Yellow Sac Spiders
Appearance and Size Facts
- Yellowish in color, with dark markings on the mandibular palps, chelicerae (jaws), and tarsi (feet)
- It is one of a only a few spiders in North America considered to be medically significant
- Size: Relatively small, approximately 1/4 inch
- Derive their name from the sac of silk they produce daily for resting
- Very active, nocturnal "hunt and seek" spiders
Behavior and Habitat of Yellow Sac Spiders
Yellow Sac spiders derive their name from the sac of silk they produce daily for resting. Indoors, these small, white, paper-like sacs are often found along ceilings and corners, or behind pictures and shelves. After mating, females lay 30-48 eggs, cover them in a thin, white silken sac and guard them. The egg sacs may be found in protected areas, or even wrapped in a folded leaf. All stages of sac spiders make a silken cell (the ""sac""), in which they rest when not active. Indoor populations of C. inclusum are non-seasonal and can be adults at any time. Usually found in foliage, but some species are found inside houses and around other human developments. The American Yellow Sac spider builds a sac-like silken tube in foliage or under bark or stones for a daily resting place.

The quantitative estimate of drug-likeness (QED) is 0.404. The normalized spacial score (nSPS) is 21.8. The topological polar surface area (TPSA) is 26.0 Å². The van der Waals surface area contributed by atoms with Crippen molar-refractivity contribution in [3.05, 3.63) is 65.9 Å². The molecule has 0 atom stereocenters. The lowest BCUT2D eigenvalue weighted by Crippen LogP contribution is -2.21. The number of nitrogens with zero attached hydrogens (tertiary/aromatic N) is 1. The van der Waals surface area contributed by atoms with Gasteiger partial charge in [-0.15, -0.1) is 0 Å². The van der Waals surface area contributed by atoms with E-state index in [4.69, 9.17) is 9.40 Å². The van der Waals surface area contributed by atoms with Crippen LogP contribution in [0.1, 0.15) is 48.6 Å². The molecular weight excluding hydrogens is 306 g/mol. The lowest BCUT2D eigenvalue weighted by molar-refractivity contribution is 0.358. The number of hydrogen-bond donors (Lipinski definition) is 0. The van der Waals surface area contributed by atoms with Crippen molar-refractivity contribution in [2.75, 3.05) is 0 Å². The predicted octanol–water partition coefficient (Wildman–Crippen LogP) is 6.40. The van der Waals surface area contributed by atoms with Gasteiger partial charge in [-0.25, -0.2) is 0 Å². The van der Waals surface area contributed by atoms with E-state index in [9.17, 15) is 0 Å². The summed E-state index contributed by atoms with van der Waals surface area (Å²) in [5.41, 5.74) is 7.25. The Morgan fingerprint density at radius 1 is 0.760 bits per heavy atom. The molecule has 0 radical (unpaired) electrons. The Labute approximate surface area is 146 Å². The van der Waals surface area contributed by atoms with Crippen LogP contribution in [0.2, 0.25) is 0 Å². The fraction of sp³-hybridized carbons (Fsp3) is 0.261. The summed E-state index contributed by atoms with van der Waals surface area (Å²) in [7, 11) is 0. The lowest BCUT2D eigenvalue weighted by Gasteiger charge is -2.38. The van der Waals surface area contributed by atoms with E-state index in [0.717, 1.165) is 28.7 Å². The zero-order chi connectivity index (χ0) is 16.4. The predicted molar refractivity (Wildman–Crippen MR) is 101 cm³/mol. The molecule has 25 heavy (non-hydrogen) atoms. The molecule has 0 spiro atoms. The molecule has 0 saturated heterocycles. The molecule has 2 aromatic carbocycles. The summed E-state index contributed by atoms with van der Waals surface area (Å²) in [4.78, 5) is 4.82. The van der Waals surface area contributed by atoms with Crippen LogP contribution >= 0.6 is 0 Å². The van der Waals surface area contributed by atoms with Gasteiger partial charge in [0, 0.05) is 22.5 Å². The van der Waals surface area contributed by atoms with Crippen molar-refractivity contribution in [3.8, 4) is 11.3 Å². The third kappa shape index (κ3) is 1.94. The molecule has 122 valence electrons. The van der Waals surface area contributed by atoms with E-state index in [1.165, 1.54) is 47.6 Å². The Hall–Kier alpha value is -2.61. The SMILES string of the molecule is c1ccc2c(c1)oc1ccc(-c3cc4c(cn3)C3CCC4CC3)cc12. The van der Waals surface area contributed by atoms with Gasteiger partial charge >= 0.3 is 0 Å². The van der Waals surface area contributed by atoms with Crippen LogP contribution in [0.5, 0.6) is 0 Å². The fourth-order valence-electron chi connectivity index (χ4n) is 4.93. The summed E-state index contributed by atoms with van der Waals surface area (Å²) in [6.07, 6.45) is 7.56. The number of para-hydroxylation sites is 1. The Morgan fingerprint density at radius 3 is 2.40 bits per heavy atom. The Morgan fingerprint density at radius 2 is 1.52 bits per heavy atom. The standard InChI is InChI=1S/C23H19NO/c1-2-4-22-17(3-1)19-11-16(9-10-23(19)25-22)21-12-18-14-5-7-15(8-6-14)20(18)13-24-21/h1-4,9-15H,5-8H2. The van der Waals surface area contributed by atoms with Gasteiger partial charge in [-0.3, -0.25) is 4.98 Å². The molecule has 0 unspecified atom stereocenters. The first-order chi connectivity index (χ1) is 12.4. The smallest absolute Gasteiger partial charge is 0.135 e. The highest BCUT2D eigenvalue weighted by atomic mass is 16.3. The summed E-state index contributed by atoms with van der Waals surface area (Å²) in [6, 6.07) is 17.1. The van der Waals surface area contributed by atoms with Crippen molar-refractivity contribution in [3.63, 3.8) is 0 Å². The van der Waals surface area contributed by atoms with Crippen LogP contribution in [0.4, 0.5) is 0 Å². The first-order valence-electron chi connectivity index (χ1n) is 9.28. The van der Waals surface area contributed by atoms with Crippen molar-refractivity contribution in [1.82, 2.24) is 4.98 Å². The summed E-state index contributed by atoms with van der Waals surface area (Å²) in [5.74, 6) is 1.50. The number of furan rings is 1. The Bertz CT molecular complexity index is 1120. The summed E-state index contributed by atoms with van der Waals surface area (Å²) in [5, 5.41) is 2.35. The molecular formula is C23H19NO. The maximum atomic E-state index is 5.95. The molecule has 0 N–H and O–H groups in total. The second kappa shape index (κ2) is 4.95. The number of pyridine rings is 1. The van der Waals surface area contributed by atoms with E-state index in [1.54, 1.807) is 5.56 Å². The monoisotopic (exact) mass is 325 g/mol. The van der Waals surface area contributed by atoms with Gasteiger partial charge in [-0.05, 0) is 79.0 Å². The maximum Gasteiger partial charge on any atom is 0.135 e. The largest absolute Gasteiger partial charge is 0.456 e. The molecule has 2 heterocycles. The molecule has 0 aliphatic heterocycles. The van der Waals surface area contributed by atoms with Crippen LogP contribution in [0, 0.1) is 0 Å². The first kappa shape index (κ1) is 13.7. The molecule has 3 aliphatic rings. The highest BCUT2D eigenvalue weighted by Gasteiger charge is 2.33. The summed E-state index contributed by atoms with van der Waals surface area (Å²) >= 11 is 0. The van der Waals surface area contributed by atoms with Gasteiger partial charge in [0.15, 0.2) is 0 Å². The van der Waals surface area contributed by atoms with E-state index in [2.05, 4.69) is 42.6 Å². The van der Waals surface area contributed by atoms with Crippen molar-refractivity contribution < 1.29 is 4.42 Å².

Signs of Infestation of Yellow Sac Spiders
Bites by American Yellow Sac spiders generally produce instant, intense stinging pain, not unlike that of the sting of a wasp or hornet. This may be followed by localized redness, swelling and itching. These manifestations may or may not evolve into a necrotic lesion, but when that occurs, healing is usually complete within eight weeks. They are very prone to bite defensively (more so than any other significantly venomous U.S. spider), and some bites in humans have occurred in unusual places, such as in automobiles and swimming pools.
Tips for Prevention of Yellow Sac Spiders
Web removal with broom or vacuum.
Yellow Sac Spider Gallery
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